A federal multidistrict litigation (MDL) court in New Hampshire has denied the motion to dismiss filed by the defendant in consolidated class actions alleging that the company misled consumers by claiming that its antibacterial soaps with triclosan are more effective than regular soap and water and eliminate “99% of germs”; the court rejected the defendant’s argument that the Food and Drug Administration (FDA) has primary jurisdiction over certain factual questions that must be answered to resolve the plaintiffs’ claims. In re Colgate-Palmolive Softsoap Antibacterial Hand Soap Mktg. & Sales Practices Litig., MDL No. 2320 (U.S. Dist. Ct., D.N.H., decided March 18, 2013).
According to the court, the litigation is “backward-looking; it seeks to determine whether past conduct was misleading. The FDA’s monograph process, in contrast, is forward-looking. It will determine the permissible content of future product labels. It will establish the permissible concentrations of triclosan in consumer hand soaps, if it permits use of the ingredient at all. The monograph will articulate the FDA’s findings, based on the current state of scientific knowledge, about the safety and effectiveness of triclosan as used in consumer hand soaps.”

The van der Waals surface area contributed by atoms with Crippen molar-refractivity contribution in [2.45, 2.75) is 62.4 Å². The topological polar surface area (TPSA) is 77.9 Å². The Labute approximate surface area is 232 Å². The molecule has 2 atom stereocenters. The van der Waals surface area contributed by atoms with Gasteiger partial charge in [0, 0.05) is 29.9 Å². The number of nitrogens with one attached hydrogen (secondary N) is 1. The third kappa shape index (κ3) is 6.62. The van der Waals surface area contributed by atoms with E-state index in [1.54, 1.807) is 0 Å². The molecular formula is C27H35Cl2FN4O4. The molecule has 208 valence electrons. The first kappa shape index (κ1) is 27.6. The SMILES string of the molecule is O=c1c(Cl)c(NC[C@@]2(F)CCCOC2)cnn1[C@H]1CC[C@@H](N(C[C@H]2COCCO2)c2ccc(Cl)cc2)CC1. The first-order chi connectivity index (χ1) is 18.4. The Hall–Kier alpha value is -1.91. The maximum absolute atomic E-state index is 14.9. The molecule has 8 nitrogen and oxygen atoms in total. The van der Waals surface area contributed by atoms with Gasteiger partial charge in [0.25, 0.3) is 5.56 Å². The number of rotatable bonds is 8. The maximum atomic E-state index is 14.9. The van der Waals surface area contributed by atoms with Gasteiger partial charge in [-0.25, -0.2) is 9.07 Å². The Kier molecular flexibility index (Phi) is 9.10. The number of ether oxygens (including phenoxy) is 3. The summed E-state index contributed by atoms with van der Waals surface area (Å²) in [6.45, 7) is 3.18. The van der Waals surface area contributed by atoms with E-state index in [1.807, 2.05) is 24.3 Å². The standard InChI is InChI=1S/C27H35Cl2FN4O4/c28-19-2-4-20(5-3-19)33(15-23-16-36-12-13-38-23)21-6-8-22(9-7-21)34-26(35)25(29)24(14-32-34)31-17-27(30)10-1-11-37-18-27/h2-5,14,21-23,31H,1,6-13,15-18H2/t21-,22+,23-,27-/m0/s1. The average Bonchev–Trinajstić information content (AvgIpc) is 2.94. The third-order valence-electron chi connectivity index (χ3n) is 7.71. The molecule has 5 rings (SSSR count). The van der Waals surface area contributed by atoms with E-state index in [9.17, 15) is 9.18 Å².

Thus, the court ruled, “it is unlikely that any determination by the FDA concerning the future marketing and sale of triclosan hand soap will have any substantial effect on plaintiffs’ retrospective claims for damages. Nor is this court likely to benefit materially from the FDA’s technical expertise. Given the limited benefit to be derived by waiting [evidenced by the decades’ long agency investigation into the chemical], and the substantial harm that plaintiffs will suffer if the action is delayed to await FDA action, I determine that this is not an appropriate case in which to apply the primary jurisdiction doctrine.”